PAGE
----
This has already happened with increased mental-health advocacy where you have many shaykhs promoting the need to understand mental health while privately mocking those with mental health issues and inducing more trauma. Some are also publicly advocating not just going to a shaykh for mental health issues- but privately say that is just for the masses, so they say to their followers that they have learned spiritual methods for curing psychological pain and can solve it because they learned these methods from their own shayukh (religious educators).
They are great readers of personalities, can manipulate people, know which emotional strings to pull to get what they want, create worlds of confusion for victims, gaslight them (gaslighting is a form of psychological manipulation aimed at making victims question their own memory, perception and sanity), and play people against one another.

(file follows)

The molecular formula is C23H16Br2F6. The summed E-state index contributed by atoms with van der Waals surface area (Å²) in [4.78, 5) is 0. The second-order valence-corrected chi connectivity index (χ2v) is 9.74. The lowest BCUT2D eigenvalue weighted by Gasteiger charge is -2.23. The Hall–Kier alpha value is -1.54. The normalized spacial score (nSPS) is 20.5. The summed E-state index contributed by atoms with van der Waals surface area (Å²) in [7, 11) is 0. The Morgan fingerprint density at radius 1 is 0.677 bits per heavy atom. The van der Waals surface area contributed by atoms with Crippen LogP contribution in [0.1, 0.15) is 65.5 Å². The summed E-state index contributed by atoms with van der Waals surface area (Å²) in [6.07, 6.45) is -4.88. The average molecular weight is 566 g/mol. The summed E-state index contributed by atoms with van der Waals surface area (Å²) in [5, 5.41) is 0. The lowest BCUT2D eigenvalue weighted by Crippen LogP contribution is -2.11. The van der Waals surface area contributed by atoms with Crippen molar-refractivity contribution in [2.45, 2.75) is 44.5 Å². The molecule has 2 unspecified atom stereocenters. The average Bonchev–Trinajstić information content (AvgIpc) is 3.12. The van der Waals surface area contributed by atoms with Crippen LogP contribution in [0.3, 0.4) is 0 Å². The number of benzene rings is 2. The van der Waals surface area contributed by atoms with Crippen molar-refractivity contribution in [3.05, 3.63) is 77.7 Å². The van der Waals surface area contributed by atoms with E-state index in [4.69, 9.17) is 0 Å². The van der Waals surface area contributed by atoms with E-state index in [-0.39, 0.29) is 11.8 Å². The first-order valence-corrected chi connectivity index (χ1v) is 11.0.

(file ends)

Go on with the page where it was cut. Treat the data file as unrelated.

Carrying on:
Narcissists are often charismatic and very charming. This means they are often a bigger draw in terms of audiences than non-narcissists. They can make people feel great, network well, raise a lot of money for organizations at fundraisers, and are good at dawa (preaching Islam, particularly for the purpose of converting non-Muslims) just like they would be at sales. Because of how useful they are, many other teachers and organizations turn a blind eye to their abuse.
Learning how to deal with a narcissist is one of the most vital skills in dealing with spiritual abuse, and I have worked with many individuals who Alhamdulillah (Thank God) were able to have successful confrontations with their narcissistic abusers, or just make sense out of their situation and take control of it.
7. How can our community better educate itself in order to be able to identify spiritual abuse and support survivors?